This story was updated at 3:29 PM and again at 3:38 PM.
With a population of 9,288,994, New Jersey will remain at 12 congressional seats for the next decade following the 2020 U.S. Census, said Dr. Ron S. Jarmin, the acting director of the U.S. Census Bureau.
“All this time we were actually on the bubble for an additional House seat,” said Micah Rasmussen, the director of the Rebovich Center for New Jersey Politics at Rider University, on twitter. “Albeit on the far end of the bubble.”
The total population turned out to be 406,804 more than the U.S. Census’ 2019 estimate.
The ideal size of a congressional district will be 774,082, up from 732,658 after last census. Each district needs to add 41,424 people.
For legislative redistricting, the ideal size will be 232,225 — up 13,428 from the 217,797 ideal size. Legislative districts must be +/- 10% of that total, although a decade ago the Legislative Apportionment Commission sought to stay within the +/- 5% range.
The state stands pat at at twelve congressional seats and fourteen electoral votes after losing House seats in 1982, 1992 and 2012.
New Jersey’s population increased by 5.7%, slightly more than the 4.1% average in the North East.
Texas will gain two seats, with Colorado, Florida, Montana, North Carolina and Oregon will each pick up one seat. New York, Pennsylvania, California, Illinois, Michigan, Ohio, West Virginia are losing seats.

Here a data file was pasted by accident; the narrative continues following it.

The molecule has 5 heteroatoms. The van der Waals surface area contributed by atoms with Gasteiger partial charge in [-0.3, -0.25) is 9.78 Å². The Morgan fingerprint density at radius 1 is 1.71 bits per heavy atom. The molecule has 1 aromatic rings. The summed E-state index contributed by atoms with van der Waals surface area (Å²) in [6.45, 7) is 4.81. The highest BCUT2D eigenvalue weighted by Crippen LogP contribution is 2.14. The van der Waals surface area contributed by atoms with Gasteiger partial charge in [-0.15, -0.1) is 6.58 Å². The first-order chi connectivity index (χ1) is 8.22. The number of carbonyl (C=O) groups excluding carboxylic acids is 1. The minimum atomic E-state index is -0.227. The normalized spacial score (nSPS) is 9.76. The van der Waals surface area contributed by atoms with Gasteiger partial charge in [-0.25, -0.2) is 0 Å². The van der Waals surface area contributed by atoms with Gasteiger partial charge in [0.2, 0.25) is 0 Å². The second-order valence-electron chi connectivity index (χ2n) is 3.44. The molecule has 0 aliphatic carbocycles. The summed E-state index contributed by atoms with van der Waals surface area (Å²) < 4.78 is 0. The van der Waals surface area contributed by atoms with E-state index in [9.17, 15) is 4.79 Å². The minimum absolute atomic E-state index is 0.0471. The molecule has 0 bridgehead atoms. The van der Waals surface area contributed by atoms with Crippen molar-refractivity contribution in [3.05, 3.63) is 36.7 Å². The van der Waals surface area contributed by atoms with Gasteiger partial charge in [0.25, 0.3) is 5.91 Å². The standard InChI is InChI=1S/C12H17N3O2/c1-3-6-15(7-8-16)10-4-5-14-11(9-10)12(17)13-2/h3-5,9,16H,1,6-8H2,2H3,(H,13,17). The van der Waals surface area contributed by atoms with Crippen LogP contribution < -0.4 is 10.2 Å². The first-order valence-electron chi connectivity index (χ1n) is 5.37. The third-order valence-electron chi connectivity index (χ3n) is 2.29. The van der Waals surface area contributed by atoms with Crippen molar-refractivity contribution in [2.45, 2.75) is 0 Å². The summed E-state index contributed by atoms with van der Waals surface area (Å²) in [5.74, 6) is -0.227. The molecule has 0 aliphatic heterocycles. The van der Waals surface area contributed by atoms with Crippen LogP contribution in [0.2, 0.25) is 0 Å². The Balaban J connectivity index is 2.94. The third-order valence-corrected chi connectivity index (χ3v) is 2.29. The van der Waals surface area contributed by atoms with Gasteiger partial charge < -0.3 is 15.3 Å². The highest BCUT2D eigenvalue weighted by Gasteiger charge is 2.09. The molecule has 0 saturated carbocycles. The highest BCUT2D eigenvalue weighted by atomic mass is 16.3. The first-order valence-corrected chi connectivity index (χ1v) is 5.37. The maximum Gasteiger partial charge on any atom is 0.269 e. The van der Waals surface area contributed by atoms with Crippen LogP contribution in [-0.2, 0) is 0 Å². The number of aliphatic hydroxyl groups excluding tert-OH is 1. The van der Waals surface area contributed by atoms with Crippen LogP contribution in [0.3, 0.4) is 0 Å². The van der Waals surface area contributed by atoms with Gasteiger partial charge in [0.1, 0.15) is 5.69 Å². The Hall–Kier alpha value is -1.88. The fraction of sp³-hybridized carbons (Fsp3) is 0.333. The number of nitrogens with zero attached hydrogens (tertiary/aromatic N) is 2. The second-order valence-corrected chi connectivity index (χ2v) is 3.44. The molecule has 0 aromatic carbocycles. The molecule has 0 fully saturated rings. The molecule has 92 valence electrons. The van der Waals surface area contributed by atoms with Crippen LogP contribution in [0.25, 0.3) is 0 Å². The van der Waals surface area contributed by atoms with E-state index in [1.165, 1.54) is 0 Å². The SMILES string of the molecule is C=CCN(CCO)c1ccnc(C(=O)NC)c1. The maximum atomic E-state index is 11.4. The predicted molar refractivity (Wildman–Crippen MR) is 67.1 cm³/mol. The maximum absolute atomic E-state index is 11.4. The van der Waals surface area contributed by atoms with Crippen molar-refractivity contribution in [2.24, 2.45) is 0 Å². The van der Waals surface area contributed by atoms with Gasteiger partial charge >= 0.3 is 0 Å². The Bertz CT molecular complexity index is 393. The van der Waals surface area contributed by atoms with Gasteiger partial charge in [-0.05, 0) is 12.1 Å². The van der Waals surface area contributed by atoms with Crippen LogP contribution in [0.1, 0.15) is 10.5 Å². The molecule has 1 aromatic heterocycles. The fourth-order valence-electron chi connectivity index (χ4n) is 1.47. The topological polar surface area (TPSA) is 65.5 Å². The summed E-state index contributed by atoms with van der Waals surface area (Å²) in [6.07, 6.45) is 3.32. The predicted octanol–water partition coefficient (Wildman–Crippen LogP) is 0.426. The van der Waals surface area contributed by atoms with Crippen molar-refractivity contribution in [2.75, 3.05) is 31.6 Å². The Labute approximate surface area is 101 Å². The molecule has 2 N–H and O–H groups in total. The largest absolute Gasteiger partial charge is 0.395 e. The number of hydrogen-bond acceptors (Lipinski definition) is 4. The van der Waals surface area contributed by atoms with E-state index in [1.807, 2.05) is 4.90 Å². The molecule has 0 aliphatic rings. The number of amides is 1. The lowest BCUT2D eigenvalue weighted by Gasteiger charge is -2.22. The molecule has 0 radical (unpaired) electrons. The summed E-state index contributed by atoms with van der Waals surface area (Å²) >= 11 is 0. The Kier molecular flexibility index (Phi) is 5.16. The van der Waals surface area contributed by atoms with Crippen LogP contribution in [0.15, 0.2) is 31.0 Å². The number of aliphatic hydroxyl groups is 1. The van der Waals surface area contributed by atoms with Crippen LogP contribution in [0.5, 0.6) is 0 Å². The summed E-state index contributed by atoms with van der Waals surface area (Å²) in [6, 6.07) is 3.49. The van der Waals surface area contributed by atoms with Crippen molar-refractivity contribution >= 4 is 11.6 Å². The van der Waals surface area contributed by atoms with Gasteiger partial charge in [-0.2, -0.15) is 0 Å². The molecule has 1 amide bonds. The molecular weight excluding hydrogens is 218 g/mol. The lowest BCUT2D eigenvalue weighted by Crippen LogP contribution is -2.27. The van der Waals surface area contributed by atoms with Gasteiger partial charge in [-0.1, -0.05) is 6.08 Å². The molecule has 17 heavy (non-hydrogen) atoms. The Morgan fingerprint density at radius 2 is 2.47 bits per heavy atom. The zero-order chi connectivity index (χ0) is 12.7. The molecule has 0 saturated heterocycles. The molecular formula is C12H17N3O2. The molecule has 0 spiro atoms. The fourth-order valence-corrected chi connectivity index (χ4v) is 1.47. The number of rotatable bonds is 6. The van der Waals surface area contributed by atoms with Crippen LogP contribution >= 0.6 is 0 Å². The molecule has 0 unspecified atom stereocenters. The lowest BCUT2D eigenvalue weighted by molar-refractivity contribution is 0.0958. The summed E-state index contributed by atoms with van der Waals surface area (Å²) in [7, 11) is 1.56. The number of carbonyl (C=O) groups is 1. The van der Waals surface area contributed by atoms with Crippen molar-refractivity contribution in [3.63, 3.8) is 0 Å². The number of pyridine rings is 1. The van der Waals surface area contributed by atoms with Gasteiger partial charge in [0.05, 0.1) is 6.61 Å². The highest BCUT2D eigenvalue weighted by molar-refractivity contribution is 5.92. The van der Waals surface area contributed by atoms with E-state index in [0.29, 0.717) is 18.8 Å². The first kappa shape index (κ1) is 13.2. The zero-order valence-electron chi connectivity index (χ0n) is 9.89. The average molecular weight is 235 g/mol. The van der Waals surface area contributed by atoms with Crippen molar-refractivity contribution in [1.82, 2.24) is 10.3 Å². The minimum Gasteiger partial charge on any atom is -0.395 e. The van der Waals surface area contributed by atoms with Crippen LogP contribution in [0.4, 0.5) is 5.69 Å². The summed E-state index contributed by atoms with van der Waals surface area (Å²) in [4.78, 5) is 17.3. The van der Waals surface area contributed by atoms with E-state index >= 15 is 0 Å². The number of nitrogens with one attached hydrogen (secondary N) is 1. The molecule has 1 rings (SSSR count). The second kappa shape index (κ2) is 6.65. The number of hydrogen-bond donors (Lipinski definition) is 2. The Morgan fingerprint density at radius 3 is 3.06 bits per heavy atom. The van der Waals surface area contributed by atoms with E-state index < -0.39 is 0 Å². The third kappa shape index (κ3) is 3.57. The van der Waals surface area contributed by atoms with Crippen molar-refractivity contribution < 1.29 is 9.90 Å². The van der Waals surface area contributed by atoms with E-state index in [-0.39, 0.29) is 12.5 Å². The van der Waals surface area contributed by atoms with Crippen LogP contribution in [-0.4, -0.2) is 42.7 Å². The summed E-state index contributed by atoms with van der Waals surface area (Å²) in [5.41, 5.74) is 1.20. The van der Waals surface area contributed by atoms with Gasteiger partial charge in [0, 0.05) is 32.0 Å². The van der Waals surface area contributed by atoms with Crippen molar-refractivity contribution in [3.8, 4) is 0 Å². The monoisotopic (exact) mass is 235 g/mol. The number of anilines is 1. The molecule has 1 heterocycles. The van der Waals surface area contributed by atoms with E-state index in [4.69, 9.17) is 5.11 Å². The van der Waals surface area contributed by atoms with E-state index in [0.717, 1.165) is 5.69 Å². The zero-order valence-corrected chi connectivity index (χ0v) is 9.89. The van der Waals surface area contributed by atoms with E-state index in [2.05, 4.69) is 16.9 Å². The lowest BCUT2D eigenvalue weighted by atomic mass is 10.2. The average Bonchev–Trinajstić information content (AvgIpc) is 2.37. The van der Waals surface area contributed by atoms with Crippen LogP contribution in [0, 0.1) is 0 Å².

The real number to watch is the U.S. Census’ July 2019 population estimate of New Jersey’s population: 8,882,190. That would represent an increase of just slightly more than 1% from the 8,791,884 in the last count.
In 2009, the U.S. Census estimated Lakewood’s population at 71,359. The final count after the 2010 census turned out to be 92,843 – 30% higher than the projection. Lakewood’s 2019 estimate is 106,300.
Jarmin said that data to begin redistricting will be delivered to states by August 16, with all data provided by September 30.
New Jersey has gone from fifteen House seats in 1980 to twelve now.
Ten years ago, New Jersey lost a congressional seat. That triggered a primary between two Democratic incumbents, Bill Pascrell (D-Paterson) and Steve Rothman (D-Fair Lawn).
After the state’s House delegation was reduced by one in 1992, Rep. Bernard Dwyer (D-Edison) retired rather than race Rep. Frank Pallone, Jr. (D-Long Branch) in a Democratic primary.
New Jersey lost a seat after the 1980 U.S. Census. Rep. Millicent Fenwick (R-Bernardsville) was giving up her seat in 1982 to seek the Republican nomination for U.S. Senate, so her Somerset-Morris-Essex seat was eliminated.
This story was updated at 3:29 PM and at 9:12 PM with comment from Murphy.